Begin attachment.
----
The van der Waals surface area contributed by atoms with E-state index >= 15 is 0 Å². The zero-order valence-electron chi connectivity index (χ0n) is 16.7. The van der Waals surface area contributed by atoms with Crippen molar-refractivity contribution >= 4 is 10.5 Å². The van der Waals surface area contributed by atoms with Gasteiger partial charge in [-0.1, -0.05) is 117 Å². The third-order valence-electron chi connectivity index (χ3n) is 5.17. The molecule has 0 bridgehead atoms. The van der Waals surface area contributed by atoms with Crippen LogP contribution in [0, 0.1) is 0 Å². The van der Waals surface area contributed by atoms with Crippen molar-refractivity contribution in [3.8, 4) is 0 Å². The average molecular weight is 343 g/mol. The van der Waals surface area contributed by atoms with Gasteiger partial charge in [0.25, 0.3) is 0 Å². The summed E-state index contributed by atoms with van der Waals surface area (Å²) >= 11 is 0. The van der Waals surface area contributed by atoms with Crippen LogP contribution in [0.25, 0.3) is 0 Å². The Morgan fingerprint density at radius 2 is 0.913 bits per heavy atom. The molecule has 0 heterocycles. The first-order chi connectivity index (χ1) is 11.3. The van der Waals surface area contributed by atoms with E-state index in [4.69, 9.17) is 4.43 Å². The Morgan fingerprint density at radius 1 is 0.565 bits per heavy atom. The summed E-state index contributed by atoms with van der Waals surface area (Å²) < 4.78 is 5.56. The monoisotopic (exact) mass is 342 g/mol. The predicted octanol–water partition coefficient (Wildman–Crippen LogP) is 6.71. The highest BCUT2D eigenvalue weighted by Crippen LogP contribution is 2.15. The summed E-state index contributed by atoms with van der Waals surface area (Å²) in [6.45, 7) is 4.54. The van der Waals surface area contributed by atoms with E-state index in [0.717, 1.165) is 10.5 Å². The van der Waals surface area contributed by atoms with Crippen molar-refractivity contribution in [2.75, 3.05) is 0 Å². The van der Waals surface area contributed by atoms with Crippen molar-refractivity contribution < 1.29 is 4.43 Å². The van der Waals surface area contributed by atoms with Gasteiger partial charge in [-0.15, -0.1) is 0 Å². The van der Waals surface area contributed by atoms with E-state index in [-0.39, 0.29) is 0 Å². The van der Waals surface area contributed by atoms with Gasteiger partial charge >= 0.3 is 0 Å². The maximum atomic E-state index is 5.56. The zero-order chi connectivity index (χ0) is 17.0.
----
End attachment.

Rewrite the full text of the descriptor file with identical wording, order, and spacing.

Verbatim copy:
The van der Waals surface area contributed by atoms with E-state index >= 15 is 0 Å². The zero-order valence-electron chi connectivity index (χ0n) is 16.7. The van der Waals surface area contributed by atoms with Crippen molar-refractivity contribution >= 4 is 10.5 Å². The van der Waals surface area contributed by atoms with Gasteiger partial charge in [-0.1, -0.05) is 117 Å². The third-order valence-electron chi connectivity index (χ3n) is 5.17. The molecule has 0 bridgehead atoms. The van der Waals surface area contributed by atoms with Crippen LogP contribution in [0, 0.1) is 0 Å². The van der Waals surface area contributed by atoms with Crippen molar-refractivity contribution in [3.8, 4) is 0 Å². The average molecular weight is 343 g/mol. The van der Waals surface area contributed by atoms with Gasteiger partial charge in [0.25, 0.3) is 0 Å². The summed E-state index contributed by atoms with van der Waals surface area (Å²) >= 11 is 0. The van der Waals surface area contributed by atoms with Crippen LogP contribution in [0.25, 0.3) is 0 Å². The Morgan fingerprint density at radius 2 is 0.913 bits per heavy atom. The molecule has 0 heterocycles. The first-order chi connectivity index (χ1) is 11.3. The van der Waals surface area contributed by atoms with E-state index in [4.69, 9.17) is 4.43 Å². The Morgan fingerprint density at radius 1 is 0.565 bits per heavy atom. The summed E-state index contributed by atoms with van der Waals surface area (Å²) < 4.78 is 5.56. The monoisotopic (exact) mass is 342 g/mol. The predicted octanol–water partition coefficient (Wildman–Crippen LogP) is 6.71. The highest BCUT2D eigenvalue weighted by Crippen LogP contribution is 2.15. The summed E-state index contributed by atoms with van der Waals surface area (Å²) in [6.45, 7) is 4.54. The van der Waals surface area contributed by atoms with E-state index in [0.717, 1.165) is 10.5 Å². The van der Waals surface area contributed by atoms with Crippen molar-refractivity contribution in [2.75, 3.05) is 0 Å². The van der Waals surface area contributed by atoms with Crippen molar-refractivity contribution < 1.29 is 4.43 Å². The van der Waals surface area contributed by atoms with Gasteiger partial charge in [-0.15, -0.1) is 0 Å². The van der Waals surface area contributed by atoms with E-state index in [-0.39, 0.29) is 0 Å². The van der Waals surface area contributed by atoms with Gasteiger partial charge >= 0.3 is 0 Å². The maximum atomic E-state index is 5.56. The zero-order chi connectivity index (χ0) is 17.0.